It seemed that, for Brodhead, endowment transparency was no longer about finances but reputation. By disclosing information about where and how Duke invests, university officials would risk exposing the institution to unwanted scrutiny and censure. Brodhead, swayed by a combination of reputational concerns and uncertainty about the financial impact of transparency, ruled out the possibility of disclosure in the immediate future and instead commissioned a yearlong study of the feasibility of endowment transparency.
Deferring the issue of transparency, but concerned for Duke’s fragile reputation, the president then tried to spin DukeOpen’s campaign into positive press for the university. To that end, Brodhead modified our proposal—excising our sticky request for greater endowment transparency—and scheduled a vote on investment responsibility for the rapidly approaching October board meeting. Shutting down what had only ever been a facsimile of negotiation, Brodhead planned to ask the board to adopt what was now a severely watered-down version of our original proposal. He was, in a sense, giving everyone a way to win: the university could collect reputational points for improving investment responsibility and DukeOpen could walk away with the majority of its proposals enshrined in Duke’s official investment policy.
The fight over transparency had, in Brodhead’s view, ended. But we refused to budge. We had squeezed as many concessions out of the administration as we were likely to get, but withholding our blessing for the watered-down reform ensured that the university would follow through on its lesser commitments, allowed us to demonstrate the widespread student support for endowment disclosures and left open the possibility of future student advocacy on transparency. So instead of endorsing Brodhead’s amended proposal, we decided to keep pushing, hoping to mark the historical record so that future activists could look to our campaign as a model of persistent, informed advocacy.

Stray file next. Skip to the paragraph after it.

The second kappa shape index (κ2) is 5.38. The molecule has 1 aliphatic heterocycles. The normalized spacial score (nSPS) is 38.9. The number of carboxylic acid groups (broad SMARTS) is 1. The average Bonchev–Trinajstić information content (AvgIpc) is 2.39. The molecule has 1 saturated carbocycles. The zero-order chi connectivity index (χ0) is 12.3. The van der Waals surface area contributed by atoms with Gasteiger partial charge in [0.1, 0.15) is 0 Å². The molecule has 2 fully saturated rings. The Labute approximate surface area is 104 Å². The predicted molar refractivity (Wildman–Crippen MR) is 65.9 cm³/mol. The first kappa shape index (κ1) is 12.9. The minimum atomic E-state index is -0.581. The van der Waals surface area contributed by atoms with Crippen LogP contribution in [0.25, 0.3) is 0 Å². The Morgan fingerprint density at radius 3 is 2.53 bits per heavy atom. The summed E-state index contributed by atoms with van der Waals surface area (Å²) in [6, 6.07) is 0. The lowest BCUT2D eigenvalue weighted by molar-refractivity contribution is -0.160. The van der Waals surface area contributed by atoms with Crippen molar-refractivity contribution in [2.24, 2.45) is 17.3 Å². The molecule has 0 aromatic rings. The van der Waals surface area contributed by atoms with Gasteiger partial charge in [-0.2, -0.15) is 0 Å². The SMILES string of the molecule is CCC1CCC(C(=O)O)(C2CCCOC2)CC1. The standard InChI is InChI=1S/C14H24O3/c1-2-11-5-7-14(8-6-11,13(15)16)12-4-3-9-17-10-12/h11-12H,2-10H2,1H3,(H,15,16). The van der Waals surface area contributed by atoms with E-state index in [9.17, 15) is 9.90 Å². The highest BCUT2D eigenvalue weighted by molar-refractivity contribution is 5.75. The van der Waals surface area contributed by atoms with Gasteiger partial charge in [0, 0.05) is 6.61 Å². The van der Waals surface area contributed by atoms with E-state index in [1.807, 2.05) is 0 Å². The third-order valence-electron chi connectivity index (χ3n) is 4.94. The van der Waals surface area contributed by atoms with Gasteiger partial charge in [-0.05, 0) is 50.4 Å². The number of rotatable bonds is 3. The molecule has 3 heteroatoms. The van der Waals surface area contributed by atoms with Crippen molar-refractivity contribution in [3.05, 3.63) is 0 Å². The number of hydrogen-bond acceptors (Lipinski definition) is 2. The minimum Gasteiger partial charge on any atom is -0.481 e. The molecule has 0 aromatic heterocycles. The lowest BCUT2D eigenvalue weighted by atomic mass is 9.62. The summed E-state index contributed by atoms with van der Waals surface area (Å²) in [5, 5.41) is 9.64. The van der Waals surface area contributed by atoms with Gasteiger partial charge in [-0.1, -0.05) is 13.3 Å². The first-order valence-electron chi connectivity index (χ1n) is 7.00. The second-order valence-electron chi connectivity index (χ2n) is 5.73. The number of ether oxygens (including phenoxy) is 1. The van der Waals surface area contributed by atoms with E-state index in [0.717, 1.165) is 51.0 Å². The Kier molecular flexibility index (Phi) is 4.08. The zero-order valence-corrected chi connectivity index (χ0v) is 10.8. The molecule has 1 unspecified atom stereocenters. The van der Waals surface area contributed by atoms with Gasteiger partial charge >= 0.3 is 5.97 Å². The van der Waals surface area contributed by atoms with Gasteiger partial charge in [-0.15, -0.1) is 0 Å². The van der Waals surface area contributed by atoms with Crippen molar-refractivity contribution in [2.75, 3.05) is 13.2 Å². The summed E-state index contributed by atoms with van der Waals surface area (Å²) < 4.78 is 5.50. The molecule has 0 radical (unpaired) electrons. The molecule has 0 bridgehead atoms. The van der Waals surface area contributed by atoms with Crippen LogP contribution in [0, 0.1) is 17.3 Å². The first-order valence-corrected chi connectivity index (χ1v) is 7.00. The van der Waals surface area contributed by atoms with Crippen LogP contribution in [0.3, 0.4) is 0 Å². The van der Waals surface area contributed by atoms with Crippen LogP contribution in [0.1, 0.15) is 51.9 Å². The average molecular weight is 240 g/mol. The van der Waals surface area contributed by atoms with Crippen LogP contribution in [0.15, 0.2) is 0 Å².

We shifted tactics, resorting to direct action after a year of negotiations and collegial exchanges. In the week before the board meeting, we amassed 2,000 petition signatures from a student body of roughly 6,500, wrapped the campus’s prominent statues in black plastic to symbolize the endowment’s lack of transparency, posted signs and banners and convinced hundreds of students to call the offices of top-level administrators. And, on October 4, a dozen smartly dressed students walked to the board meeting and knocked on the door.
Rumors of undercover police officers, waiting with plastic handcuffs in case of trouble, floated across campus. Brodhead, stepping out of the boardroom, looked as if he was scraping the very bottom of his deep lexical reservoir for words that could stay a conflict. What he and others in his administration failed to realize, however, was just how hard we had worked to apply pressure without offending, alienating or doing anything too radical. Because, in the end, we weren’t just pushing against Duke’s administration but our own peers, a group that could be so thoroughly ensconced in a bureaucratic model of social change, so afraid for its own reputation that edging even a little outside established institutional channels could seem dangerous, radical, unthinkable.
In the short-term, our campaign made an impact: the board adopted a modified version of our proposal and in doing so vastly improved Duke’s investment oversight structure. The ACIR now meets monthly, plans to conduct regular reviews of Duke’s holdings and has promised to establish clear and efficient mechanisms by which students can bring concerns about investments to the attention of the university.
These improvements, coupled with Brodhead’s commitment to a yearlong study of endowment transparency, represent a sea change in Duke’s approach to responsible investing. Instead of simply reacting to speculative complaints about its investments, Duke will now work proactively to ensure its practices are consistent with its 2004 commitment to investment responsibility. And, by the end of this year, Duke will decide whether or not some form of endowment transparency is feasible.
The success of the DukeOpen campaign cannot be understated. But to have any success at all we had to understand the system and become expert players in a game rigged against any team lacking resolve or savvy. Although security guards tried to block our march to the boardroom, our respectful tone, business attire and meticulously researched one-sheets made the threat of force look absurd. Security guards and plastic handcuffs may be able to slow down a movement, but they will never be able to silence modern student activists working on behalf of an idea whose time has come.